Edouard Vuillard Galleries
Jean-Edouard Vuillard, the son of a retired captain, spent his youth at Cuiseaux (Saone-et-Loire); in 1878 his family moved to Paris in modest circumstances. After his father\'s death, in 1884, Vuillard received a scholarship to continue his education. In the Lycee Condorcet Vuillard met Ker Xavier Roussel (also a future painter and Vuillard\'s future brother in law), Maurice Denis, musician Pierre Hermant, writer Pierre Veber and Lugne-Poe. On Roussel\'s advice he refused a military career and entered the Ecole des Beaux-Arts, where he met Pierre Bonnard.
In 1885, Vuillard left the Lycee Condorcet and joined his closest friend Roussel at the studio of painter Diogene Maillart. There, Roussel and Vuillard received the rudiments of artistic training. Related Paintings of Edouard Vuillard :. | Breakfast | Draughts game | women in the garden | Lucy Pauline's smile | The Reader |
Related Artists:Vicente Lopez
Vicente Lopez Gallery
was an Argentine writer and politician who acted as interim President of Argentina from July 7, 1827 to August 18, 1827. He also wrote the lyrics of the Argentine National Anthem adopted in May 11, 1813.
Lopez began his primary studies in the San Francisco School, and later studied in the Real Colegio San Carlos, today the Colegio Nacional de Buenos Aires. He obtained a doctorate of laws in the University of Chuquisaca. He served as a captain in the Patriotic Regiment during the English invasions. After the Argentine victory he composed a poem entitled El triunfo argentino (The Argentine Triumph). He participated in the Cabildo Abierto of May 22, 1810 and supported the formation of the Primera Junta. He had good relations with Manuel Belgrano. When the royalist members of the city government of Buenos Aires were expulsed, he was elected mayor of the city; he was an enemy of the party of Cornelio Saavedra and one of the creators of the First Triumvirate, of which he was the Treasurer.
Lopez was a member of the Constituent Assembly of year XIII, representing Buenos Aires. At the request of the Assembly, he wrote the lyrics to a "patriotic march", which eventually became the Argentine National Anthem. It was a military march, whose music was composed by the Catalan Blas Parera; it was approved on March 11, 1813. The first public reading was at a tertulia on May 7 in the house of Mariquita Sanchez de Thompson. It displaced a different march, written by Esteban de Luca, which would have been the hymn if not for the more militaristic Lopez.Jacopo Robusti Tintoretto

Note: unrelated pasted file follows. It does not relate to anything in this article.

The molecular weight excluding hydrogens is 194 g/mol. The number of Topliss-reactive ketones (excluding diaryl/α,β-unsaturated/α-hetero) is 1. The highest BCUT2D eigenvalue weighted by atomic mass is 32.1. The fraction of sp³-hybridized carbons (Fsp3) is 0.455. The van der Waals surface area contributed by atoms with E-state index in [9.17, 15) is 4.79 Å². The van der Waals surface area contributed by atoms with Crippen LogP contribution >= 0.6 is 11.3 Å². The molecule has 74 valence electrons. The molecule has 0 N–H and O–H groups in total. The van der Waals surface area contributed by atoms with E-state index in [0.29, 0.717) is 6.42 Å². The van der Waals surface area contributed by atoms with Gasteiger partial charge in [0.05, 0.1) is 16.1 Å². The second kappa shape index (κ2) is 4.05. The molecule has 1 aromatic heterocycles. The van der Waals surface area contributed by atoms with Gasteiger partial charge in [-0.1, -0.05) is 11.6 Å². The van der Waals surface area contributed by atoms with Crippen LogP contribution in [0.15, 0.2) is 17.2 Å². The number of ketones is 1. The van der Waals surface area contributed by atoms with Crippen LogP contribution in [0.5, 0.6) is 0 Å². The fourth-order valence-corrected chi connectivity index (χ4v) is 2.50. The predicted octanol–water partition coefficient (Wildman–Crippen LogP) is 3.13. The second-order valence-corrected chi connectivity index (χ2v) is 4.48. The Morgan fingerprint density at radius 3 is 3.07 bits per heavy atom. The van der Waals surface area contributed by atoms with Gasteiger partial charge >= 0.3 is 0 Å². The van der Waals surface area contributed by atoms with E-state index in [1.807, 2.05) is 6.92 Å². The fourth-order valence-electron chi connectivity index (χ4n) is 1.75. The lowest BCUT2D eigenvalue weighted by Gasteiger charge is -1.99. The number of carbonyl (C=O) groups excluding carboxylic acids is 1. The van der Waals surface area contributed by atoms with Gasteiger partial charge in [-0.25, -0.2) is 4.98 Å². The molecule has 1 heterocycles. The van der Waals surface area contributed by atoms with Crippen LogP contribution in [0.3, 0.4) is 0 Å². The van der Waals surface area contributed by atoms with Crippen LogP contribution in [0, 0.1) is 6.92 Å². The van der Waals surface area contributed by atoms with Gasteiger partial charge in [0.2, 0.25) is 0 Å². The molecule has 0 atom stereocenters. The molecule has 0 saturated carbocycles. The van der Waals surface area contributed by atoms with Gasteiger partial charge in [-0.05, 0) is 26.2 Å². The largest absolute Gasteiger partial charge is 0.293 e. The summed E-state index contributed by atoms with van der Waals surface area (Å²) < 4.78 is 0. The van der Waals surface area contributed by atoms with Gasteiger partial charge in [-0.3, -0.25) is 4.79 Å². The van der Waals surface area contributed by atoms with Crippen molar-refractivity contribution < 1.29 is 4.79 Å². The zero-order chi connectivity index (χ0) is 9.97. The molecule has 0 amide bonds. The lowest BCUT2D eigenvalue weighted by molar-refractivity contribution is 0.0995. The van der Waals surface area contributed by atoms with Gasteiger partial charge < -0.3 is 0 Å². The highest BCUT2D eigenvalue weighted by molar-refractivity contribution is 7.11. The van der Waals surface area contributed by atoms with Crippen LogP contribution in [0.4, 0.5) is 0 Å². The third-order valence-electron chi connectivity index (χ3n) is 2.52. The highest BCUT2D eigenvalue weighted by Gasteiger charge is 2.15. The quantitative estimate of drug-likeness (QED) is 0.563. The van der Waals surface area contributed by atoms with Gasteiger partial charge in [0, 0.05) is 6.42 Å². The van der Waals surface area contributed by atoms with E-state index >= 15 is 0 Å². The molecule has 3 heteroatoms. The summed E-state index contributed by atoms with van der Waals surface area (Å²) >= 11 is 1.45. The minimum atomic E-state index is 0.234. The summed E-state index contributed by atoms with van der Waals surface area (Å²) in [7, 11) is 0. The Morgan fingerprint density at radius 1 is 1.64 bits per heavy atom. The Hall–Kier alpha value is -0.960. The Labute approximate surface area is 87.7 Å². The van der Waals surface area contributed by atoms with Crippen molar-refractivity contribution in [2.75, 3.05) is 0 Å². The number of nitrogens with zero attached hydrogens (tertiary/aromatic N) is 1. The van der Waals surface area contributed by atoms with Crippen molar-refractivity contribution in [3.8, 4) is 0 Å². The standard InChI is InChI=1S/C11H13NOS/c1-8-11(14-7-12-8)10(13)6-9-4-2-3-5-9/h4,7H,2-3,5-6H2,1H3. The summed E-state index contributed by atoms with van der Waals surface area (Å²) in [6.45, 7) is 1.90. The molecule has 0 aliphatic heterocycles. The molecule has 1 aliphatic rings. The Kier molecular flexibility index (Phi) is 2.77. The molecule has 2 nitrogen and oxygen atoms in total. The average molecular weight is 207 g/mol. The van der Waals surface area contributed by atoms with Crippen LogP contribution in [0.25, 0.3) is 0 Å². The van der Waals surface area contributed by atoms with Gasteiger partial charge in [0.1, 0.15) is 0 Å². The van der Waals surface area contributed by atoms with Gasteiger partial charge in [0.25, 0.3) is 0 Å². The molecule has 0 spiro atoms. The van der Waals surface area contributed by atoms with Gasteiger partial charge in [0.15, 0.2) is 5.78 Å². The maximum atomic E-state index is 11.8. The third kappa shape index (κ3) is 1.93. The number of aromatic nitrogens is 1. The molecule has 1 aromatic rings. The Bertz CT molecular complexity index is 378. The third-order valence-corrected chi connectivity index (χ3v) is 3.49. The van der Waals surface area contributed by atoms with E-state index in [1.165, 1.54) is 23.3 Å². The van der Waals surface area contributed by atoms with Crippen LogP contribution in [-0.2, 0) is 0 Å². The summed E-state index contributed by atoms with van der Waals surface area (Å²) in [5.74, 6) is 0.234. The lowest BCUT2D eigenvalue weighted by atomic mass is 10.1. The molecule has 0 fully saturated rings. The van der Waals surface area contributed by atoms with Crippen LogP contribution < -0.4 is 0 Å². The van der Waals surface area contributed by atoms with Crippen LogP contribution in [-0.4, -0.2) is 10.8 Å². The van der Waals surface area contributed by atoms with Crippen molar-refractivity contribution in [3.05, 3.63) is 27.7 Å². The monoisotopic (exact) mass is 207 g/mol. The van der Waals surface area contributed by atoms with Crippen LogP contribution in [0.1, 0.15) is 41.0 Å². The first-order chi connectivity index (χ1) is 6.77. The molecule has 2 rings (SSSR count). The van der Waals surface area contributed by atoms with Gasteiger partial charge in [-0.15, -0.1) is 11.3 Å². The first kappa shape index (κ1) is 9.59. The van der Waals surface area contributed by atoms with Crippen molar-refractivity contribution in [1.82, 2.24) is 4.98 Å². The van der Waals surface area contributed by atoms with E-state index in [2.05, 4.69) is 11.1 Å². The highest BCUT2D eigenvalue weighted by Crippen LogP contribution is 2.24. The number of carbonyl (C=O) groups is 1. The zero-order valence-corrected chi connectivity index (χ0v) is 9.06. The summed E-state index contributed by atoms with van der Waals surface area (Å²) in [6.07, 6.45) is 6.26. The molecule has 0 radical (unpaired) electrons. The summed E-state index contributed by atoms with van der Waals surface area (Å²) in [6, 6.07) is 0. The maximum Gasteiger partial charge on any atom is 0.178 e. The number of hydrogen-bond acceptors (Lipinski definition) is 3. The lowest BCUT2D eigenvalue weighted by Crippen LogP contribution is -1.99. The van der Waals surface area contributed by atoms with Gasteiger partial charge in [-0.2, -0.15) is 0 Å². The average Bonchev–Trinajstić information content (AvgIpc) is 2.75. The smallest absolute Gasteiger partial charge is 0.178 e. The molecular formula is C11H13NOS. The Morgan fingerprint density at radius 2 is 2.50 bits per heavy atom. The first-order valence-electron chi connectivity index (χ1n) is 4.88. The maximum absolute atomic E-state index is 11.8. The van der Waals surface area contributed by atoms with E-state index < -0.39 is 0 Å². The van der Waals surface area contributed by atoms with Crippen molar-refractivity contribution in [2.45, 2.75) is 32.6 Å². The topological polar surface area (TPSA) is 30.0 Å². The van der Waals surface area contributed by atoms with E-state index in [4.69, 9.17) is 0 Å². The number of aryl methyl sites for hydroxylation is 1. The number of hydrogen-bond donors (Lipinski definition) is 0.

Italian Tintoretto Galleries
The real name of Tintoretto was Jacopo Robusti, but he is better known by his nickname, meaning the "little dyer, " his father having been a silk dyer. The artist was born in Venice and lived there all his life. Even though his painting is distinguished by great daring, he seems to have led a rather retired life, concerned only with his work and the well-being of his family. His daughter Marietta and his sons Domenico and Marco also became painters, and Domenico eventually took over the direction of Tintoretto's large workshop, turning out reliable but un-inspired pictures in the manner of his father. Some of them are, on occasion, mistaken for works of the elder Tintoretto.
Tintoretto appears to have studied with Bonifazio Veronese or Paris Bordone, but his true master, as of all the great Venetian painters in his succession, was Titian. Tintoretto's work by no means merely reflects the manner of Titian. Instead he builds on Titian's art and brings into play an imagination so fiery and quick that he creates an effect of restlessness which is quite opposed to the staid and majestic certainty of Titian's statements. If Tintoretto's pictures at first sight often astonish by their melodrama, they almost inevitably reveal, at closer observation, a focal point celebrating the wonders of silence and peace. The sensation of this ultimate gentleness, after the first riotous impact, is particularly touching and in essence not different from what we find (although brought about by very different means) in the pictures of Titian and Paolo Veronese.
Tintoretto was primarily a figure painter and delighted in showing his figures in daring foreshortening and expansive poses. His master in this aspect of his art was Michelangelo. Tintoretto is supposed to have inscribed on the wall of his studio the motto: "The drawing of Michelangelo and the color of Titian." Unlike Michelangelo, however, Tintoretto worked and drew very quickly, using only lights and shadows in the modeling of his forms, so that his figures look as if they had gained their plasticity by a kind of magic. In the rendering of large compositions he is reported to have used as models small figures which he made of wax and placed or hung in boxes so cleverly illuminated that the conditions of light and shade in the picture he was painting would be the same as those in the room in which it was to be hung.Samuel Kiss
1780-1819 Hungarian Samuel Kiss Gallery